Australian actress Rachel Griffiths usually inhabits gregarious characters but plays against type in Mammal as a woman who loses a son and weaves a complicated relationship with a teenage boy.
“My co-writer Glenn [Montgomery] had this idea to write a film about a woman who did not know how to parent,” says director Rebecca Daly, who hopes some of the protagonist’s choices will trigger lively conversations. “I think generally speaking women are judged more harshly than men in relation to the way they parent (or don’t parent) their children.”
Daly, who directed 2011 drama The Other Side Of Sleep, appreciated the range that Griffiths invested in the character. “For me the tension between Rachel’s nature and Margaret’s character is one of the most interesting elements of the film.”
She adds: “Rachel’s Margaret has at times a real girlishness and even immaturity that works so well in terms of Margaret’s unpredictable behaviour; her natural warmth also forms a nice counterpoint to Margaret’s decision in relation to her son.”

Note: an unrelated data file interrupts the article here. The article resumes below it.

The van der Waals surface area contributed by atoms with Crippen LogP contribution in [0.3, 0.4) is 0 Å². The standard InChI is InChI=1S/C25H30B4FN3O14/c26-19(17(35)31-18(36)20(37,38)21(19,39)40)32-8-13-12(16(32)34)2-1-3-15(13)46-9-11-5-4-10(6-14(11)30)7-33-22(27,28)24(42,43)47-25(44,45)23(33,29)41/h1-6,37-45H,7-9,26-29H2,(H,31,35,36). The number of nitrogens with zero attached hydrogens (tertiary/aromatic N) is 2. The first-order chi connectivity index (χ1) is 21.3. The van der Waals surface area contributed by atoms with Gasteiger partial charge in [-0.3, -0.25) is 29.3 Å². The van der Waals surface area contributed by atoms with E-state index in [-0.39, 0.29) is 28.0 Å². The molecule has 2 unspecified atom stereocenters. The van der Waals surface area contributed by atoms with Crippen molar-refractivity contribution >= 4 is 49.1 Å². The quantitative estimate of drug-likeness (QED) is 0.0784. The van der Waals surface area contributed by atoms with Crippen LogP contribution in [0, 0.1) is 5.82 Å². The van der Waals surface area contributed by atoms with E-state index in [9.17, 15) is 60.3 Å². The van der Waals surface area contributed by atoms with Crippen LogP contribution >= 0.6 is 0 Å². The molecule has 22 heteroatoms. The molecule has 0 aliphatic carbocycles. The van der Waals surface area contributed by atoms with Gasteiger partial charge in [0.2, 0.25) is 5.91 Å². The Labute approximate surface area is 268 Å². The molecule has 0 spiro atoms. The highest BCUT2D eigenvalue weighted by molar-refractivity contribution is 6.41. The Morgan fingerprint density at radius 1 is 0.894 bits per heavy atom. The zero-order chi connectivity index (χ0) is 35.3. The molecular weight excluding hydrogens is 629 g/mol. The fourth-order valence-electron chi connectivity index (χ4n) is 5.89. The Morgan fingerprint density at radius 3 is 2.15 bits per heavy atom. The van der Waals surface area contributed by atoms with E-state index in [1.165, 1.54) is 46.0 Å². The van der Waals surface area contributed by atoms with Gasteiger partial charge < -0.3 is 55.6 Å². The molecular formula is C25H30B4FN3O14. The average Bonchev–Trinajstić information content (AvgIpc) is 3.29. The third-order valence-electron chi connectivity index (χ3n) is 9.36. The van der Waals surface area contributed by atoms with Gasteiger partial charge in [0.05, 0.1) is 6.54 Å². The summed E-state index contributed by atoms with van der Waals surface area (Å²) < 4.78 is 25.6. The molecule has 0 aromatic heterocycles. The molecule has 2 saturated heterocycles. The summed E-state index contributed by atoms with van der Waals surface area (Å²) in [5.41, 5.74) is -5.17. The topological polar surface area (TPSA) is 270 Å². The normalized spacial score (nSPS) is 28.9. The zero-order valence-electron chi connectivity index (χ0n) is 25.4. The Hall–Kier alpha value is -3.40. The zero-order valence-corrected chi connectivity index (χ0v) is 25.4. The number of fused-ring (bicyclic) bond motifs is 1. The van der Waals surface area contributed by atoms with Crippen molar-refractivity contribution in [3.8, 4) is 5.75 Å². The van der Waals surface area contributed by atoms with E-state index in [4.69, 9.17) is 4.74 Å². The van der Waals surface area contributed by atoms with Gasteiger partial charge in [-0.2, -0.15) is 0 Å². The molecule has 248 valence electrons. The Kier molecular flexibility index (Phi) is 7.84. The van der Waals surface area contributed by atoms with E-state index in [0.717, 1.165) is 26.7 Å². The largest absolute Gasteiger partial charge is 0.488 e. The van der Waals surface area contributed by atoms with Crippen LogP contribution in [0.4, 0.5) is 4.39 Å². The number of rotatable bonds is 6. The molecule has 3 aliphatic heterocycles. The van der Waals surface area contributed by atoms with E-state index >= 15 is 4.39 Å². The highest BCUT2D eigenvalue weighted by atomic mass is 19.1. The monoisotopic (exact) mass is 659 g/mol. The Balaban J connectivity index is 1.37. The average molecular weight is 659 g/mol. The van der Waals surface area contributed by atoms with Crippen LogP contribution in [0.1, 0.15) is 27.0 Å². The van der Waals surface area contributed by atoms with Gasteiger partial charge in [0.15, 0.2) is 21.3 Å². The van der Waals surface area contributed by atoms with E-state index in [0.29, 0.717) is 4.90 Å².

Ultimately Mammal comes down to this: “The film became a love story about a woman who tries to love her son too late.”
As for the youngster, Daly chose Dubliner Barry Keoghan, a Screen International Star Of Tomorrow 2015. She says he “stood out from the start.”
Funding came from the Irish Film Board, Film Fund Luxembourg, The Netherlands Film Fund and the Broadcast Authority of Ireland. It shot for six weeks in Dublin and Luxembourg in late 2014.